Employers and individuals across the country are bracing themselves for the next set of Obamacare premium rate hikes, as recent projections have revealed that premiums could be set to increase by up to 30% or more in some states.
California-based healthcare care giant, Kaiser Permanente, is trying to boost premiums by more than 37%, on average. New York insurers are requesting to increase rates by 24% on average, carriers in Washington state are asking for a 19% average premium increase and CareFirst in Maryland is looking to get an 18.5% rate bump on HMO plans and a 91% increase for PPO policies. More rate proposals will be filed in the coming weeks. All rate proposals will need to be reviewed by regulators and could be changed significantly before being finalized.
Insurers are citing two main reasons for their requests to increase premiums:
- Elimination of the individual mandate penalty.
The penalty for the individual mandate previously required Americans pay a penalty for not having healthcare coverage. The mandate itself was not eliminated, but the penalty was reduced to zero. This means that healthier people will likely opt out of continuing to pay for health insurance, leaving insurers to have to raise their premiums in order to continue covering the remaining customer base.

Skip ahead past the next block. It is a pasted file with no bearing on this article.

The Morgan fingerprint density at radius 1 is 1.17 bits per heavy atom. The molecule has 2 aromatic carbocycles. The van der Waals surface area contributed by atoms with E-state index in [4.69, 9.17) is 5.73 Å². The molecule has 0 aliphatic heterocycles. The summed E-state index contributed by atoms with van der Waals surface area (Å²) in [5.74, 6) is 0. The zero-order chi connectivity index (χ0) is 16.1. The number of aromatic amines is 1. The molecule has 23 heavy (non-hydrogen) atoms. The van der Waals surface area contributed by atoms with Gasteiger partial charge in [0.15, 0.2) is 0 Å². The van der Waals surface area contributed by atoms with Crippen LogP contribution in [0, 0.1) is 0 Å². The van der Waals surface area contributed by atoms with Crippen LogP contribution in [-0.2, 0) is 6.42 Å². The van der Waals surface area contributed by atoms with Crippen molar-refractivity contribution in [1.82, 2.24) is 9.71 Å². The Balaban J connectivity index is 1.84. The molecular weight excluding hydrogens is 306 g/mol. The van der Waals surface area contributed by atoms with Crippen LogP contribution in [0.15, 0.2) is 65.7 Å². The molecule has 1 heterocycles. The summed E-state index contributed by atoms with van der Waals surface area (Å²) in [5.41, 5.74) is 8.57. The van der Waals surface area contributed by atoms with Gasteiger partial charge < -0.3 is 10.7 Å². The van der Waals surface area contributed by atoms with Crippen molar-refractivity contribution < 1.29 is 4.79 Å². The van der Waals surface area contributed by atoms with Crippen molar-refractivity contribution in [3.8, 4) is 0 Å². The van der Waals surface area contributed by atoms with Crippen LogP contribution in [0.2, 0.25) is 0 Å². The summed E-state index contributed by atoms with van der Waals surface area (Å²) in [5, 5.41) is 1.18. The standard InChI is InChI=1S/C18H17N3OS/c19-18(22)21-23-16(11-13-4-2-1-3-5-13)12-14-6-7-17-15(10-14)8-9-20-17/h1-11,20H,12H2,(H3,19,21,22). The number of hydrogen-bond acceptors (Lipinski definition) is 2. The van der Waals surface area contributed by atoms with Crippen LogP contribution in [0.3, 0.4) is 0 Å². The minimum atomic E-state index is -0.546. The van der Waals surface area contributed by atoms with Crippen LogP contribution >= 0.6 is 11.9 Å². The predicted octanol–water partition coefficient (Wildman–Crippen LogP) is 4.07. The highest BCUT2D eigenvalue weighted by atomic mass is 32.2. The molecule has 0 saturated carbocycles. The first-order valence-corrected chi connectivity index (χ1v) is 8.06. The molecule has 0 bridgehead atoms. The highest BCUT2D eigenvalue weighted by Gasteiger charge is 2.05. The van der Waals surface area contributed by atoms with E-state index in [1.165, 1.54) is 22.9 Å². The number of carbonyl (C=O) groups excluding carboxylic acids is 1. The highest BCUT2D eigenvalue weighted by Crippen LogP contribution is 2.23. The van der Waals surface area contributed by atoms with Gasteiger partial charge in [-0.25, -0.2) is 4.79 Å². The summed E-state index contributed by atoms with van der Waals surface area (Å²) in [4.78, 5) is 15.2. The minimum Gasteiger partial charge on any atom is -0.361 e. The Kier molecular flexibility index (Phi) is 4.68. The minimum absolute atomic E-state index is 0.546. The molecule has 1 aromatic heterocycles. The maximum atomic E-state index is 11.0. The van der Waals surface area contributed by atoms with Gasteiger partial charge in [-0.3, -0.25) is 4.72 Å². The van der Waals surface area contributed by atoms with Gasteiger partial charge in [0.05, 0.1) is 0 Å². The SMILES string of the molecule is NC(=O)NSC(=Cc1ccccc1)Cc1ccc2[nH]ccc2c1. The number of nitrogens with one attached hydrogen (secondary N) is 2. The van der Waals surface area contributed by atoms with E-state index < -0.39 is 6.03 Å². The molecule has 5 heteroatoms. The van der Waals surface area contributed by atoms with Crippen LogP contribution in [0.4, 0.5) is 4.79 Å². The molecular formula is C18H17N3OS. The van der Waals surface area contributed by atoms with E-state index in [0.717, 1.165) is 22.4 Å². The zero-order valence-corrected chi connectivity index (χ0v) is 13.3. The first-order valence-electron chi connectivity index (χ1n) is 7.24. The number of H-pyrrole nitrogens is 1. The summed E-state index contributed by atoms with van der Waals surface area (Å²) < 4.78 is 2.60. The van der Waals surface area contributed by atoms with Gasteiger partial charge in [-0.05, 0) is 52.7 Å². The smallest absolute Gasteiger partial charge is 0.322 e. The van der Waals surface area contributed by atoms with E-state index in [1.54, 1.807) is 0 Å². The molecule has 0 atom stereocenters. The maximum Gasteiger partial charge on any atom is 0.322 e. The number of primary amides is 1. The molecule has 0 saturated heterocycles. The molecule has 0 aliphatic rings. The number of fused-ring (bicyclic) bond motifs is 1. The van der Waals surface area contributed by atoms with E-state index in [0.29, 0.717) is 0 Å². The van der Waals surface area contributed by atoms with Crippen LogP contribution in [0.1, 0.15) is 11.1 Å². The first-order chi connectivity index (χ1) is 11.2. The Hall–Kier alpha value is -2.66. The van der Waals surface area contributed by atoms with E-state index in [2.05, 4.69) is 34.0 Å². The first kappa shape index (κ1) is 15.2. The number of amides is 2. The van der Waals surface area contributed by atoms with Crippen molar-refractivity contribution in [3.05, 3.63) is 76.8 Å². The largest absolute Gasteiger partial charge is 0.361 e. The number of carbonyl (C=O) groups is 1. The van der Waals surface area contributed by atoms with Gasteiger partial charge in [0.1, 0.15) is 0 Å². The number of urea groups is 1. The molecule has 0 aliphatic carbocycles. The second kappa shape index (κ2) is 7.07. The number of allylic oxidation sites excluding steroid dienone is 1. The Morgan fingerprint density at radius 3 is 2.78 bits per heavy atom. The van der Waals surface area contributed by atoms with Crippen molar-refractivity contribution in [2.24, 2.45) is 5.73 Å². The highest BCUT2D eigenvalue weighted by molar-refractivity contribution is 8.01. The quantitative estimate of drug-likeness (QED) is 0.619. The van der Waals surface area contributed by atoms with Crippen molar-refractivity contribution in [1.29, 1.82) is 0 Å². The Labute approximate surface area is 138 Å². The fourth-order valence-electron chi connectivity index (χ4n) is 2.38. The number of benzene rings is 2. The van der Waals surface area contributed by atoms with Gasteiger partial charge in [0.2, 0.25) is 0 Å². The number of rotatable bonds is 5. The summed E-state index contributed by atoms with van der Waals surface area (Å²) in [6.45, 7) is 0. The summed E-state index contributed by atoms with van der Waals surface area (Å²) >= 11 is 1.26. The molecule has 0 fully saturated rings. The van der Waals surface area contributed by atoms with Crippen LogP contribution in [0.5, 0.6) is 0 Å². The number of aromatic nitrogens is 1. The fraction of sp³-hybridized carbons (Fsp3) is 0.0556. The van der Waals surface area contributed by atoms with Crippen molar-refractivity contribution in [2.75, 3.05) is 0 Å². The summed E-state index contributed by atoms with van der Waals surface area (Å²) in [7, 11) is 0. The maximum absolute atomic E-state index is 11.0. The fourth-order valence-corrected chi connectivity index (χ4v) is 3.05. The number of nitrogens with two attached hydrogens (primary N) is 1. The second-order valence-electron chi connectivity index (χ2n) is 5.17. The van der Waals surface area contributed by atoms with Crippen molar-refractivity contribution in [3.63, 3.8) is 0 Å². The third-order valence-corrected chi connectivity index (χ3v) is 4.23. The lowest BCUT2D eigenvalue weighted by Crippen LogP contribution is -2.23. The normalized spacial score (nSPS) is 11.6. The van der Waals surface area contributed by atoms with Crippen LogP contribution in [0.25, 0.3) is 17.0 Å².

- An expected expansion of two types of health plans by the current administration.
The Trump administration’s health plan expansions are supposed to be economical alternatives to Obamacare plans, but insurers are concerned about stability. The executive order, which was issued last year, directs federal agencies to make it easier for consumers to buy two different types of health plans. One allows small businesses to join together to purchase coverage through association health plans and the other reverses previous restrictions on short-term health plans and makes it easier for individuals to purchase them. Both of these options are expected to have lower premiums, but less benefits, making them an ideal investment for healthier individuals who don’t feel the need for comprehensive coverage.
What Does This Mean for Employers?
The 2019 premiums will be finalized in September, and open enrollment will begin November 1st. Employers may need to be prepared for increased benefits administration activity as workers navigate the premium increases and other changes to the health care landscape. The nonpartisan Congressional Budget Office estimates that approximately four million individuals will drop out of the health insurance market in 2019 due, in part, to the elimination of the individual mandate penalty. Many employers will see fewer health plan enrollees, but as long as the employer mandate remains, employers with 50 or more workers still need to offer coverage that meets the minimum standards in order to avoid penalties.
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